from the more-darkness-and-denials,-please dept
The state of Massachusetts has some of the worst open records laws in the nation, which have not been updated since the 1970s. The main problem is the statutes provide no deterrence for abusive behavior by government agencies and very little in the way of recourse for public records requesters.
The laws — as they stand now — operate on the presumption of secrecy, which is completely antithetical to the purpose and spirit of the statutes. There’s really no reason the state’s public record laws should contain this much secretive bloat. Here’s Allison Manning of Boston.com detailing just one of the many problems with the laws.
Our public records laws are abysmal, especially compared to those elsewhere.
There are 19 pages of exemptions alone in the 60-page guide to Massachusetts public records. How does this supposedly progressive state have such backwards open government laws?
What hasn’t been shielded from the public by existing exemptions has been given a fresh coat of opacity by government officials supposedly tasked with ensuring maximum public access.
[A]fter the Globe challenged State Police for withholding the arrest record of one of its troopers, [t]he state’s supervisor of public records, Shawn Williams, ruled in favor of the police, finding that police had “the discretion to withhold records” that were covered under rules meant to protect criminal rap sheets from being misused; such discretion meant that the Globe could not obtain the names of the five Massachusetts police officers charged with drunken driving. A far more rational interpretation of the criminal-records rule would protect information about criminal proceedings, not the arrest records themselves. After all, the criminal-records law was never intended to open up a memory hole to conceal unflattering information about the police.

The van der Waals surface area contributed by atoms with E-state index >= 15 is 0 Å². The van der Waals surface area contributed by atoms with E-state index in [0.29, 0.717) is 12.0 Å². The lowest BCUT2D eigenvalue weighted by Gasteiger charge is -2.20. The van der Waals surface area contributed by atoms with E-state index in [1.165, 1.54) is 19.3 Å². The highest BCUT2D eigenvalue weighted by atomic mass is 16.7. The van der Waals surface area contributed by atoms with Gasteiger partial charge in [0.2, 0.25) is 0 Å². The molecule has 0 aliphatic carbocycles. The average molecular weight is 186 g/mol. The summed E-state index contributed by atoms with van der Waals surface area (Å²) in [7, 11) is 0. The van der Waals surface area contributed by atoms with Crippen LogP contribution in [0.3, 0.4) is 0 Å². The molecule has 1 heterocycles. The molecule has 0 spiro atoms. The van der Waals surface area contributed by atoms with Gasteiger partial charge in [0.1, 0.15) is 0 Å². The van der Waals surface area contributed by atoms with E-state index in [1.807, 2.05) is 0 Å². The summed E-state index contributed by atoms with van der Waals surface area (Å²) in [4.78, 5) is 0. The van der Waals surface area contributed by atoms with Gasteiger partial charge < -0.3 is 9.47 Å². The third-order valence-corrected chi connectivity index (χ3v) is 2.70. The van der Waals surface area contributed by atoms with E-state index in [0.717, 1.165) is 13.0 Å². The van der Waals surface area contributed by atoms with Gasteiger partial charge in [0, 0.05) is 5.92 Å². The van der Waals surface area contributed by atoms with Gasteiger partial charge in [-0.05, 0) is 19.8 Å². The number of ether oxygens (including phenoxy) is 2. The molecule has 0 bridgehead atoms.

The state has also withheld records from a 63-year-old murder case, claiming (via the Secretary of State) that the investigation was still ongoing, despite police representatives stating they weren’t pursuing any new leads and the lead suspect having expired years ago.
The state’s House pushed through a set of open records law reforms late last year. It was a decided improvement (what wouldn’t be?), but advocates still expressed concern the legislation didn’t go far enough. Like many reform efforts, it started out robust and full-figured but was hacked to death by legislators and agencies who preferred to operate in as much darkness as possible.
“This doesn’t fix the fundamental issues with the law,” Michael Morisy, founder of the open records site MuckRock, tells Boston magazine. “Records take forever to get back to people. There’s no mandatory awarding of attorney’s fees, so agencies really don’t care if people sue them because they know by the law there are no consequences even if they lose. And while this bill does offer judges to grant attorney’s fees, that’s entirely discretionary, and what we’ve seen is that when things are discretionary, when things are optional, typically they just don’t happen.”
“One thing that public records law in Massachusetts really needed was teeth, and this bill just doesn’t do that,” Morisy says.
The Senate has introduced its version of the reform bill, and it’s already receiving complaints from government entities which feel it swings the needle too far in the direction of accountability. The Massachusetts Municipal Lawyers Association doesn’t like much of the Senate’s proposed legislation and has issued a five-page memo to its members detailing its concerns. (h/t Michael Morisy)
For one thing, the MMLA wants government agencies to be given the discretion to ignore filers if they believe someone is requesting records too frequently, or simply requesting too much.